Long-Term Follow-Up of Probands With Brugada Syndrome

Carlo de Asmundis, Giacomo Mugnai, Gian-Battista Chierchia, Juan Sieira, Giulio Conte, Moises Rodriguez-Mañero, Gudrun Pappaert, Jens Czapla, Jan Nijs, Mark La Meir, Ruben Casado, Erwin Ströker, Valentina De Regibus, Pedro Brugada

Research output: Contribution to journalArticle

12 Citations (Scopus)

Abstract

This study analyzes the natural history of a large cohort of probands with Brugada syndrome (BrS) to assess the predictive value of different clinical and electrocardiographic parameters for the development of ventricular fibrillation (VF) or sudden cardiac death (SCD) during a long-term follow-up. Baseline characteristics of 289 consecutive probands (203 men; mean age 45 ± 16 years) with a Brugada type 1 electrocardiogram were analyzed. After a mean follow-up of 10.1 ± 4.6 years, 29 malignant arrhythmias occurred. On multivariate analysis, a history of VF and syncopal episodes, fragmented QRS (f-QRS), spontaneous type 1 electrocardiogram, and early repolarization pattern were significantly associated with later occurrence of VF/SCD. In patients with drug-induced BrS, the accentuation or de novo appearance of f-QRS in other leads was always associated with VF/SCD. Cerebrovascular events occurred in 8 patients with atrial fibrillation (15.1%), most of them (75%) presenting as the first clinical manifestation. The time-to-diagnosis was found to be significantly shorter in those patients who directly came to our center than in those who referred to our center for a second opinion. In conclusion, systematic use of the pharmacologic challenge in patients with unexplained cardiovascular symptoms and/or atrial fibrillation might significantly improve the identification of BrS with a shortening of the time-to-diagnosis. The CHA2DS2VASc score might be inappropriate for predicting transient ischemic attack or stroke in BrS. This study confirms the independent predictive value of previous VF and syncopal episodes, f-QRS, type 1 electrocardiogram, and early repolarization pattern. In BrS a sufficiently long follow-up is necessary before conclusions on prognosis are apparent.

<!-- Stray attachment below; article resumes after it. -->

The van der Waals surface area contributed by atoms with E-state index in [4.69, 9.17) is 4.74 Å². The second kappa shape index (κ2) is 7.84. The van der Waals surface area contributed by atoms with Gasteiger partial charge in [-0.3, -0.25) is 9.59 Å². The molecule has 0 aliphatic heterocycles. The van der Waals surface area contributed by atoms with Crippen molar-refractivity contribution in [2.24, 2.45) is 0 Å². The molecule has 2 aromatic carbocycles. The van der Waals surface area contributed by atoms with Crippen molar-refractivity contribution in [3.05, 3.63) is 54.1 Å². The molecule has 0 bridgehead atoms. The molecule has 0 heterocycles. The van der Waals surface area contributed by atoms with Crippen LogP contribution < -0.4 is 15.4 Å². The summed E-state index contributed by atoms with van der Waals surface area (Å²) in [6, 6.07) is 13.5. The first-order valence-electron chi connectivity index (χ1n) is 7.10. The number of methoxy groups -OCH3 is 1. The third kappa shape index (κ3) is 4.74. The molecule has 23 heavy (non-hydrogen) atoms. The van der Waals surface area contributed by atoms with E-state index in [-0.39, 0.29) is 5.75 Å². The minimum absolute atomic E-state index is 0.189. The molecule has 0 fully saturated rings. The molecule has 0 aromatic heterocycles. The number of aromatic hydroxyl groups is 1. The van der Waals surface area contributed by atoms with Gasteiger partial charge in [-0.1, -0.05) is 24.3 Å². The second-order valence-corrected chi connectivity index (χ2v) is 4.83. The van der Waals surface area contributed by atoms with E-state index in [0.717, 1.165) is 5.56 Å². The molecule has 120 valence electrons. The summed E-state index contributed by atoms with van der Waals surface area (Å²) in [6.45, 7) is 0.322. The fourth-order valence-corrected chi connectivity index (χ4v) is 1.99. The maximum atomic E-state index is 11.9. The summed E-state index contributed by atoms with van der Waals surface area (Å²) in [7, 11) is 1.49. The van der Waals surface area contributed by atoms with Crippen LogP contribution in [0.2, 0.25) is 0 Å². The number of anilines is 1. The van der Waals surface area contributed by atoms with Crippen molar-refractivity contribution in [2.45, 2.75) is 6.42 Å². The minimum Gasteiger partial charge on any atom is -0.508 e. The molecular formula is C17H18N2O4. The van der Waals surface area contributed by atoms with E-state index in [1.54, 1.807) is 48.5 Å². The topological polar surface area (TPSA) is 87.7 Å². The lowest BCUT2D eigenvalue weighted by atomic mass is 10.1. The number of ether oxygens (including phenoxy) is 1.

Original languageEnglish
Pages (from-to)1392-1400
Number of pages9
JournalThe American Journal of Cardiology
Volume119
Issue number9
DOIs
Publication statusPublished - 1 May 2017

Keywords

  • Brugada Syndrome
  • ventricular fibrillation
  • Sudden Cardiac Death
  • Multivariate Analysis
  • Prospective Studies
  • Follow-Up Studies
  • Risk Assessment
  • Humans
  • Middle Aged
  • Atrial Fibrillation/epidemiology
  • Death, Sudden, Cardiac/epidemiology
  • Male
  • Brugada Syndrome/diagnosis
  • Delayed Diagnosis
  • Belgium/epidemiology
  • Defibrillators, Implantable
  • Electrocardiography
  • Adult
  • Female
  • Stroke/epidemiology
  • Aged
  • Ventricular Fibrillation/epidemiology
  • Longitudinal Studies

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